The cliché is that certain artists are ahead of their time, but I’ve always enjoyed music that is ahead of reality. Sopor Aeternus, the darkwave project of one Anna-Varney Cantodea, accomplishes just that, translating her own form of existence into the music and art within this, her latest offering, the beautifully packaged Mitternacht. Thus far, Mitternacht has enabled me to take myself to places within my mind that I never knew existed in the first place. Actually, to be completely honest, this is music which I had heard long ago, in countless hours of role-playing games.
Of course, I would sincerely doubt that Cantodea herself had otherworldly video game soundtracks in mind while composing Mitternacht. I would even doubt most listeners would say the music harkens back to a video game fantasy reference point as it did with me, but that is the very point: Each listener will have something new and incredibly personal invoked within them. It will lead you somewhere. These tracks will take you somewhere that is unexpected, but has always been there waiting. You will feel something. What you will hear on Mitternacht is Cantodea’s world, and if you dare to open the gates to her private universe of grief, agony, darkness, and despair, then by all means, enter with the knowledge that you won’t be exiting unaffected.
Cantodea self-describes the overall Sopor Aeternus experience:
“The first thing you have to understand is that Sopor is therapy. Self-therapy to be precise. It was/is something I had/have to do in order to … well … not end up killing myself. It is magic(k)al, spiritual work … a perpetual stock-taking … a constant analysis … it is crisis & observation … invocation & exorcism. It is a journey to the depths of the subconscious, the awakening of dead and/or sleeping things.”
With that being said, will you feel exactly what she does for her therapy project? Will you feel exactly the way I did upon my first several listens? It is said that this album begins exactly where the last Sopor Aeternus release, Poetica, left off—that is, in the realm of dreams and all things beyond. If any album I have ever heard has developed the ability to sound like a dream, this would be it. To truly achieve “the sound” of a dream is the highest compliment I can give, especially for many of us who would rather our existence take place in the dream-world.
We can’t look at Mitternacht without looking at the overall presentation of Sopor Aeternus or Anna-Varney Cantodea herself. Do some people see her artistry as a mirror of pretension or melodrama? Most certainly, but it is also fair to say that our opinions don’t amount to much in the world created by Mitternacht.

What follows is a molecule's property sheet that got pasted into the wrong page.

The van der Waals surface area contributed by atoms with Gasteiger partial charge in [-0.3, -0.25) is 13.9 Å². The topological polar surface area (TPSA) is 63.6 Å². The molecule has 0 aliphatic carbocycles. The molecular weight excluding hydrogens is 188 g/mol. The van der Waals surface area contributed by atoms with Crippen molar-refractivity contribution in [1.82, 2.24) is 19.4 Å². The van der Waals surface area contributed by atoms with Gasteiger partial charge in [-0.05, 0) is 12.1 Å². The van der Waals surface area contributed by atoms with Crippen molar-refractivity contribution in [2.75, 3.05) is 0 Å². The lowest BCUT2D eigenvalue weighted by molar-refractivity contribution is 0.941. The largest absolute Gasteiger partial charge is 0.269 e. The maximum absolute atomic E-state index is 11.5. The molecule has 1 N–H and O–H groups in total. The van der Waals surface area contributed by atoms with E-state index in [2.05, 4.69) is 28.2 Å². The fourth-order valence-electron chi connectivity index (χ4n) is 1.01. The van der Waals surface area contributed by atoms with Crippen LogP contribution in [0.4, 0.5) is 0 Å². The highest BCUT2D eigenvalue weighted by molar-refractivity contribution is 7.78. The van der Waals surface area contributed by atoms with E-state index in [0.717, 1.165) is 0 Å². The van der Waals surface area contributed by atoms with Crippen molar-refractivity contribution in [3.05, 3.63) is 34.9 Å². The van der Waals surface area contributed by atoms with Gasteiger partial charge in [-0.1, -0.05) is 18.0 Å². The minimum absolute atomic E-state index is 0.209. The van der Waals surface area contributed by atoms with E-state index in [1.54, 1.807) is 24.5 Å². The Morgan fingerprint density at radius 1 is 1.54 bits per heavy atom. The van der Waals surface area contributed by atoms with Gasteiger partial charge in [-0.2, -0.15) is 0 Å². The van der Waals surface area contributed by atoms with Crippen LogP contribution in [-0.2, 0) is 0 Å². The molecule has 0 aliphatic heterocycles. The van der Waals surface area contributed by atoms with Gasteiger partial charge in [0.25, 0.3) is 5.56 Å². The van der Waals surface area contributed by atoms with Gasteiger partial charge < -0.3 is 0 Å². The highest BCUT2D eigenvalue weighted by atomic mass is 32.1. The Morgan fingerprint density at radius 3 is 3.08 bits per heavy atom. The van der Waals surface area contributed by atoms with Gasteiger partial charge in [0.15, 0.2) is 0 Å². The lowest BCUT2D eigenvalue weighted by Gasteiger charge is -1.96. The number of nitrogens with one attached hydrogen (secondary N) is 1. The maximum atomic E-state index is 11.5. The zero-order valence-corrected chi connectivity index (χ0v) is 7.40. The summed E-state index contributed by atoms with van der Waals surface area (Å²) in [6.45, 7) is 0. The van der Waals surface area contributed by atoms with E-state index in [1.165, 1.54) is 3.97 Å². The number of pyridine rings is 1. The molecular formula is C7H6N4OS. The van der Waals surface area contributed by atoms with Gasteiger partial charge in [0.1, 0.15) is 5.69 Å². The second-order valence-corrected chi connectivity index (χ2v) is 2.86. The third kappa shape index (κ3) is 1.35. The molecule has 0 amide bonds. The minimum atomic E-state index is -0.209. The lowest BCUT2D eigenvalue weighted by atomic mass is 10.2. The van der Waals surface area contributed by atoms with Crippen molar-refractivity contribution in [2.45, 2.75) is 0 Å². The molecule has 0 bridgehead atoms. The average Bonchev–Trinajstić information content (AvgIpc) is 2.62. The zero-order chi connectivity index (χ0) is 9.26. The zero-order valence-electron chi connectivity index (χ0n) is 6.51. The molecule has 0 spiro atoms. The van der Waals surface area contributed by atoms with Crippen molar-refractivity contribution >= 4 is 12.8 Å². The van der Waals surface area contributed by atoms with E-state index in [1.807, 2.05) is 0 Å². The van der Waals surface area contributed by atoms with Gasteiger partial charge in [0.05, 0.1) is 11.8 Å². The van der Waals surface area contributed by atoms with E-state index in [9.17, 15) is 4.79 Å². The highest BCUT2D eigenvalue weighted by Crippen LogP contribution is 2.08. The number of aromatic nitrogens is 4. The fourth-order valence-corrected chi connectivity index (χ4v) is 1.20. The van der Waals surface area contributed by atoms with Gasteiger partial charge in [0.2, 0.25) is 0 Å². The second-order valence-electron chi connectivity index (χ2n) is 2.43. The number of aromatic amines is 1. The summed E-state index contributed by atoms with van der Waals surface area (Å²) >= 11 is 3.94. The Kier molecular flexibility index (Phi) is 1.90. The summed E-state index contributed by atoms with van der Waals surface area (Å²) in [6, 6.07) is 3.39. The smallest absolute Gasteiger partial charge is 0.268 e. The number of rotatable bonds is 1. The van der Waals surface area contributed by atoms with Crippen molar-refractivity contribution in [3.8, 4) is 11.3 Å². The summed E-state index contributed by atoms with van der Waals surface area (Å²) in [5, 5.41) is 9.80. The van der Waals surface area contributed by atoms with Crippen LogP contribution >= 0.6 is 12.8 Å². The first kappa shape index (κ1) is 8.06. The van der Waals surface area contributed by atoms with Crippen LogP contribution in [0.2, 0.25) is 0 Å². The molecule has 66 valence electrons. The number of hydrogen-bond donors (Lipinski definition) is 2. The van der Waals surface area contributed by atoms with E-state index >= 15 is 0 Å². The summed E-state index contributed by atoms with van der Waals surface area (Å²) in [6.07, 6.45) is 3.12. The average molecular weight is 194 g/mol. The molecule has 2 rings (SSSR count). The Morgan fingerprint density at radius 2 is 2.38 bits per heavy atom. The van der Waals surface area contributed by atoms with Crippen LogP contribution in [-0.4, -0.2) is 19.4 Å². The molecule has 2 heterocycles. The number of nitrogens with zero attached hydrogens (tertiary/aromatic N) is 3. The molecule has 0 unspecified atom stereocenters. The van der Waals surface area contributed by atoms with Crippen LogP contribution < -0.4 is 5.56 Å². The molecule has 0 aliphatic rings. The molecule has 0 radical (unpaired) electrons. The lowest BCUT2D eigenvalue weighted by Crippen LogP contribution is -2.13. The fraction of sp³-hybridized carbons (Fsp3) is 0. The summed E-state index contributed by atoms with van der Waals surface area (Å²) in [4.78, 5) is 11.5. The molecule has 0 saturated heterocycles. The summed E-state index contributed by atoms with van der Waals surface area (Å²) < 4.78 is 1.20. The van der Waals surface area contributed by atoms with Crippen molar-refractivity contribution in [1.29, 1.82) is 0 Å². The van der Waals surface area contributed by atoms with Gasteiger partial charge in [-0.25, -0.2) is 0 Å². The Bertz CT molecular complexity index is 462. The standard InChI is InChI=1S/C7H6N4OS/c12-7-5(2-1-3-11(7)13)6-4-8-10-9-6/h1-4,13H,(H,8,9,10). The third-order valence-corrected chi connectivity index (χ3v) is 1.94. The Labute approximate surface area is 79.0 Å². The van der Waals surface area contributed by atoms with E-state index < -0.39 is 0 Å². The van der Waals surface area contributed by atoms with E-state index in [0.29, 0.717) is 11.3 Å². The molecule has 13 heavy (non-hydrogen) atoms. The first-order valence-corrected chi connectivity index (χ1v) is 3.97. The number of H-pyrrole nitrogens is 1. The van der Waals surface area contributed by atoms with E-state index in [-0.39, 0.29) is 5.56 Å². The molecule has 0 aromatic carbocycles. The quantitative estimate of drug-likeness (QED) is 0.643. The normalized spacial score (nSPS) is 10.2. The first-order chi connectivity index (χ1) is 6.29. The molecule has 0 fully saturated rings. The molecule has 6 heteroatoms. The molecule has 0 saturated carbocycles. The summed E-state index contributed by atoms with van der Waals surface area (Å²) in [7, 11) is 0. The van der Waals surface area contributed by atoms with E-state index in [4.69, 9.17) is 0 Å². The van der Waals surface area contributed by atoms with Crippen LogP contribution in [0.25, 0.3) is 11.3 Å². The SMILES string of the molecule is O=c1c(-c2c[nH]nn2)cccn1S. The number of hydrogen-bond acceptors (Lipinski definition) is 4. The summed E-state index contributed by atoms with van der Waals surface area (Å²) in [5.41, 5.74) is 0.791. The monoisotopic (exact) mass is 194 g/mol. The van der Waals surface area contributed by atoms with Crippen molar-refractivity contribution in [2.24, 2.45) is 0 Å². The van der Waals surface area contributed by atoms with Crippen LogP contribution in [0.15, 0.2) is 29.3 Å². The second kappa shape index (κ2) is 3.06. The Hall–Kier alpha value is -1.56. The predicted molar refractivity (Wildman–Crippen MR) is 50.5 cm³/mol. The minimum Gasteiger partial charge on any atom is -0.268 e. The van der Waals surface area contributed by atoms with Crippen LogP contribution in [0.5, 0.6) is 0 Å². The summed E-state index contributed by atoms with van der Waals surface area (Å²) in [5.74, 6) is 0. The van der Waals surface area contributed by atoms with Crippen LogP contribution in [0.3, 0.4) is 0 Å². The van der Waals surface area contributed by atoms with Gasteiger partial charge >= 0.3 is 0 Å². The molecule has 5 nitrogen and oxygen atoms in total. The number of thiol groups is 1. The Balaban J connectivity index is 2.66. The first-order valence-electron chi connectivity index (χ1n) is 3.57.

Mitternacht is essentially an album about loneliness, and as a consequence, the need for companionship. One could say this is private music meant for few other ears, but we should be glad it has been shared with the public as the major “success” of this album is that it engulfs its audience into this very private world of Cantodea’s. Today, despite saying otherwise, there are so few artists that decide to rail against what all others think or will think of their art, leaving Sopor Aeternus as an island of inspiration that is truly woven from Cantodea’s own essence. For music crafted with the most minimal, simple, and repetitious ingredients, the atmosphere is richly evocative; it is as if the music was robbed from another time, real or imagined.
To speak on the packaging of Mitternacht, the album comes in two different formats: compact disc, with a thirty-six-page hardcover book and an exclusive T-shirt (limited to 1999 copies), and on 12″ vinyl with a twenty-eight-page booklet and two posters (limited to 890 copies). Both editions are signed and numbered by Cantodea and feature illustrations by Anastasiya Chyringa—a fan whose artwork she encountered on Tumblr—alongside cover artwork by Natalie Shau. The extra effort that has clearly gone into Mitternacht‘s overall package harkens back to the days when you might try an album out at the music store just based on the cover, just as I did, spending many an hour searching for the weirdest and strangest albums I could find and taking many chances. Had I no knowledge of the Sopor Aeternus project and had come across the package of Mitternacht in a record shop, it would have been difficult for me to pass up just based on the cover alone. The illustrations within the hardcover book are simply stunning; the entire package recalls hours of time with other albums, sitting down, devouring liner notes and spreading out gatefold covers.
The music within Mitternacht specifically, well… let’s suffice it to say the opening track beyond the introduction, “Beautiful,” could not have been a better choice. The entire album is captured brilliantly in one momentary image, disintegrated in a photo flash of total recognition by this single track, irreversibly setting this stage for the rest of the album. I dare say that “Beautiful” encapsulates everything that Sopor Aeternus is in itself: a haunting invitation to this mysterious other world that Cantodea has created. Its simplicity is elegant, and its beauty comes from another place that is unreachable to us—a darkened shrine hidden deep within the artist.
03) La Prima Vez
05) The Boy Has Built a Catacomb
06) Carnival of Souls
08) Under His Light
09) You Cannot Make Him Love You
10) Into the Night
11) If You Could Only Read My Mind
12) It’s Just that My Sadness
13) Under His Light (2)